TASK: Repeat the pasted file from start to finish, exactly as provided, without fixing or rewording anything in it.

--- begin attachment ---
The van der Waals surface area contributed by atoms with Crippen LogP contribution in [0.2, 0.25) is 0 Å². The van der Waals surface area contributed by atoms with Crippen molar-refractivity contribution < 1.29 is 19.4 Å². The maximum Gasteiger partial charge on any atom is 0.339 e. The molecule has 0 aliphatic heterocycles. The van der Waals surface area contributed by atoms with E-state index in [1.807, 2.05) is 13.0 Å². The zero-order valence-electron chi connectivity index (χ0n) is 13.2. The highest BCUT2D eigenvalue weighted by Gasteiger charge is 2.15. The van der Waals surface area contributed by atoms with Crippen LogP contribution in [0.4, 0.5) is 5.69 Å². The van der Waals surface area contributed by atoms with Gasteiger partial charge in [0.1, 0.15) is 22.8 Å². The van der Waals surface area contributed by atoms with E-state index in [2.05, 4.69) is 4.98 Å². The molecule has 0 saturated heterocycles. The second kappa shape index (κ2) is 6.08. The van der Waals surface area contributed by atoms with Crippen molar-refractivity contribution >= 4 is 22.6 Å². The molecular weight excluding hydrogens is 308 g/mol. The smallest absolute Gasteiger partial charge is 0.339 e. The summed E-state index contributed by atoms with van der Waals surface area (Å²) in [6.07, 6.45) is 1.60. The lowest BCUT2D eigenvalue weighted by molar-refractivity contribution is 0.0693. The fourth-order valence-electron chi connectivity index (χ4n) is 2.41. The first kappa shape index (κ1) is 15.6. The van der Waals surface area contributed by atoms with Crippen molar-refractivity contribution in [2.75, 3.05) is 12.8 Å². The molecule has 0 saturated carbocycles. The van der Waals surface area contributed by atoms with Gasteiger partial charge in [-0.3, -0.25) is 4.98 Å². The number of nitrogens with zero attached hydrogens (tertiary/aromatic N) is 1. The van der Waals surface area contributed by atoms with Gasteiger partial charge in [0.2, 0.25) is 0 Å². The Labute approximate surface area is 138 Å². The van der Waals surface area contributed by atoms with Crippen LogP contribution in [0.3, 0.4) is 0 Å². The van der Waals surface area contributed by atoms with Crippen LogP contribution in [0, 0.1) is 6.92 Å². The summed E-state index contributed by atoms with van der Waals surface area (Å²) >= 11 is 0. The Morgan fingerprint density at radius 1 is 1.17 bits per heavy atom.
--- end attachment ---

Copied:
The van der Waals surface area contributed by atoms with Crippen LogP contribution in [0.2, 0.25) is 0 Å². The van der Waals surface area contributed by atoms with Crippen molar-refractivity contribution < 1.29 is 19.4 Å². The maximum Gasteiger partial charge on any atom is 0.339 e. The molecule has 0 aliphatic heterocycles. The van der Waals surface area contributed by atoms with E-state index in [1.807, 2.05) is 13.0 Å². The zero-order valence-electron chi connectivity index (χ0n) is 13.2. The highest BCUT2D eigenvalue weighted by Gasteiger charge is 2.15. The van der Waals surface area contributed by atoms with Crippen LogP contribution in [0.4, 0.5) is 5.69 Å². The van der Waals surface area contributed by atoms with Gasteiger partial charge in [0.1, 0.15) is 22.8 Å². The van der Waals surface area contributed by atoms with E-state index in [2.05, 4.69) is 4.98 Å². The molecule has 0 saturated heterocycles. The second kappa shape index (κ2) is 6.08. The van der Waals surface area contributed by atoms with Crippen molar-refractivity contribution >= 4 is 22.6 Å². The molecular weight excluding hydrogens is 308 g/mol. The smallest absolute Gasteiger partial charge is 0.339 e. The summed E-state index contributed by atoms with van der Waals surface area (Å²) in [6.07, 6.45) is 1.60. The lowest BCUT2D eigenvalue weighted by molar-refractivity contribution is 0.0693. The fourth-order valence-electron chi connectivity index (χ4n) is 2.41. The first kappa shape index (κ1) is 15.6. The van der Waals surface area contributed by atoms with Crippen molar-refractivity contribution in [2.75, 3.05) is 12.8 Å². The molecule has 0 saturated carbocycles. The van der Waals surface area contributed by atoms with Gasteiger partial charge in [-0.3, -0.25) is 4.98 Å². The number of nitrogens with zero attached hydrogens (tertiary/aromatic N) is 1. The van der Waals surface area contributed by atoms with Gasteiger partial charge in [0.2, 0.25) is 0 Å². The Labute approximate surface area is 138 Å². The van der Waals surface area contributed by atoms with Crippen LogP contribution in [0.3, 0.4) is 0 Å². The van der Waals surface area contributed by atoms with Crippen LogP contribution in [0, 0.1) is 6.92 Å². The summed E-state index contributed by atoms with van der Waals surface area (Å²) >= 11 is 0. The Morgan fingerprint density at radius 1 is 1.17 bits per heavy atom.